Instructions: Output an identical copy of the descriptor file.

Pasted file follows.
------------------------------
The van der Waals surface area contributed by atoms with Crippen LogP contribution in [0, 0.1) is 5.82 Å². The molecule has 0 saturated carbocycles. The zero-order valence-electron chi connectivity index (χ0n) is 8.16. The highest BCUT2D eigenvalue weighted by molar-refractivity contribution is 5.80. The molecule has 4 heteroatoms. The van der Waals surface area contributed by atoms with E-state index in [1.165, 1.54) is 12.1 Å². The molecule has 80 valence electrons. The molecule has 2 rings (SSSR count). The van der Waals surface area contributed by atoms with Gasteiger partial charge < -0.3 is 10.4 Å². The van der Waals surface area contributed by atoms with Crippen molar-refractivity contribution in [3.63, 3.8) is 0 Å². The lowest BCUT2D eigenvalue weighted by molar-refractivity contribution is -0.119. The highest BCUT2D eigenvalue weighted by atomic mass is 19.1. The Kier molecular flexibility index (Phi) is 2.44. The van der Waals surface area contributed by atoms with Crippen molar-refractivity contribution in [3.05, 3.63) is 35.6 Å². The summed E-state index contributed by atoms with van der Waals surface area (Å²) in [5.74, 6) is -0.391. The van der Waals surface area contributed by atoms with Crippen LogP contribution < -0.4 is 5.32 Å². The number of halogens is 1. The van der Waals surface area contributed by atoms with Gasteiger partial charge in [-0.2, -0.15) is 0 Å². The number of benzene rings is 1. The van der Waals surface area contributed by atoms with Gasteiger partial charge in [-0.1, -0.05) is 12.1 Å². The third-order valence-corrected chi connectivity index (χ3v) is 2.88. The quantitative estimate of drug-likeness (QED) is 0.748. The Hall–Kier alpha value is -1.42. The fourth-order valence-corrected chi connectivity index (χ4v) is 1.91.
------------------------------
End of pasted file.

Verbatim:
The van der Waals surface area contributed by atoms with Crippen LogP contribution in [0, 0.1) is 5.82 Å². The molecule has 0 saturated carbocycles. The zero-order valence-electron chi connectivity index (χ0n) is 8.16. The highest BCUT2D eigenvalue weighted by molar-refractivity contribution is 5.80. The molecule has 4 heteroatoms. The van der Waals surface area contributed by atoms with E-state index in [1.165, 1.54) is 12.1 Å². The molecule has 80 valence electrons. The molecule has 2 rings (SSSR count). The van der Waals surface area contributed by atoms with Gasteiger partial charge < -0.3 is 10.4 Å². The van der Waals surface area contributed by atoms with Crippen molar-refractivity contribution in [3.63, 3.8) is 0 Å². The lowest BCUT2D eigenvalue weighted by molar-refractivity contribution is -0.119. The highest BCUT2D eigenvalue weighted by atomic mass is 19.1. The Kier molecular flexibility index (Phi) is 2.44. The van der Waals surface area contributed by atoms with Crippen molar-refractivity contribution in [3.05, 3.63) is 35.6 Å². The summed E-state index contributed by atoms with van der Waals surface area (Å²) in [5.74, 6) is -0.391. The van der Waals surface area contributed by atoms with Crippen LogP contribution < -0.4 is 5.32 Å². The number of halogens is 1. The van der Waals surface area contributed by atoms with Gasteiger partial charge in [-0.2, -0.15) is 0 Å². The number of benzene rings is 1. The van der Waals surface area contributed by atoms with Gasteiger partial charge in [-0.1, -0.05) is 12.1 Å². The third-order valence-corrected chi connectivity index (χ3v) is 2.88. The quantitative estimate of drug-likeness (QED) is 0.748. The Hall–Kier alpha value is -1.42. The fourth-order valence-corrected chi connectivity index (χ4v) is 1.91.